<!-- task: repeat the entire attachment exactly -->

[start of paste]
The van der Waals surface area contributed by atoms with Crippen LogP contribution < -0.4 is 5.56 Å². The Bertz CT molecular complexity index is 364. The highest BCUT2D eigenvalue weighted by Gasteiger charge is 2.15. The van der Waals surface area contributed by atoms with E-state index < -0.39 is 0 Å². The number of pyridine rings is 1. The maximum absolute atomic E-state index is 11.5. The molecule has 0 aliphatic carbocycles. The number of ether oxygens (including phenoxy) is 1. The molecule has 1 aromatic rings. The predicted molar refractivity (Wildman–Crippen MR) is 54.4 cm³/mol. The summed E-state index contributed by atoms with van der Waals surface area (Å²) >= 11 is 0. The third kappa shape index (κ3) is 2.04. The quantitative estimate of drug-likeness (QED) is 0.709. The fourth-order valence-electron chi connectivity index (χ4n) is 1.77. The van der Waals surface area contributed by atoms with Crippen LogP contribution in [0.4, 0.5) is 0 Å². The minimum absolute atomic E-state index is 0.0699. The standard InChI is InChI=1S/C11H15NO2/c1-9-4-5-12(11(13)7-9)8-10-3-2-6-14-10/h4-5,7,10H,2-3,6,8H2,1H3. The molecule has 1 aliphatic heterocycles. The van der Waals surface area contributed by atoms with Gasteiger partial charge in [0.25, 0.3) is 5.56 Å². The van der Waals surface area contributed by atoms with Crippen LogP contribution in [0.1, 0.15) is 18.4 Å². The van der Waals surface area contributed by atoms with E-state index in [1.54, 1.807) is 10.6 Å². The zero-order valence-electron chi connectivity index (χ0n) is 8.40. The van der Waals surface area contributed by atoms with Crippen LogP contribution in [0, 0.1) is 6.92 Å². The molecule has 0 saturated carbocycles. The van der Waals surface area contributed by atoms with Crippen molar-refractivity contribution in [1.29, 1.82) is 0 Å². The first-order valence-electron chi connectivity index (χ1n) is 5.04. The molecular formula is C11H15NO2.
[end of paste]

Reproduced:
The van der Waals surface area contributed by atoms with Crippen LogP contribution < -0.4 is 5.56 Å². The Bertz CT molecular complexity index is 364. The highest BCUT2D eigenvalue weighted by Gasteiger charge is 2.15. The van der Waals surface area contributed by atoms with E-state index < -0.39 is 0 Å². The number of pyridine rings is 1. The maximum absolute atomic E-state index is 11.5. The molecule has 0 aliphatic carbocycles. The number of ether oxygens (including phenoxy) is 1. The molecule has 1 aromatic rings. The predicted molar refractivity (Wildman–Crippen MR) is 54.4 cm³/mol. The summed E-state index contributed by atoms with van der Waals surface area (Å²) >= 11 is 0. The third kappa shape index (κ3) is 2.04. The quantitative estimate of drug-likeness (QED) is 0.709. The fourth-order valence-electron chi connectivity index (χ4n) is 1.77. The van der Waals surface area contributed by atoms with Crippen LogP contribution in [0.4, 0.5) is 0 Å². The minimum absolute atomic E-state index is 0.0699. The standard InChI is InChI=1S/C11H15NO2/c1-9-4-5-12(11(13)7-9)8-10-3-2-6-14-10/h4-5,7,10H,2-3,6,8H2,1H3. The molecule has 1 aliphatic heterocycles. The van der Waals surface area contributed by atoms with Gasteiger partial charge in [0.25, 0.3) is 5.56 Å². The van der Waals surface area contributed by atoms with Crippen LogP contribution in [0.1, 0.15) is 18.4 Å². The van der Waals surface area contributed by atoms with E-state index in [1.54, 1.807) is 10.6 Å². The zero-order valence-electron chi connectivity index (χ0n) is 8.40. The van der Waals surface area contributed by atoms with Crippen LogP contribution in [0, 0.1) is 6.92 Å². The molecule has 0 saturated carbocycles. The van der Waals surface area contributed by atoms with Crippen molar-refractivity contribution in [1.29, 1.82) is 0 Å². The first-order valence-electron chi connectivity index (χ1n) is 5.04. The molecular formula is C11H15NO2.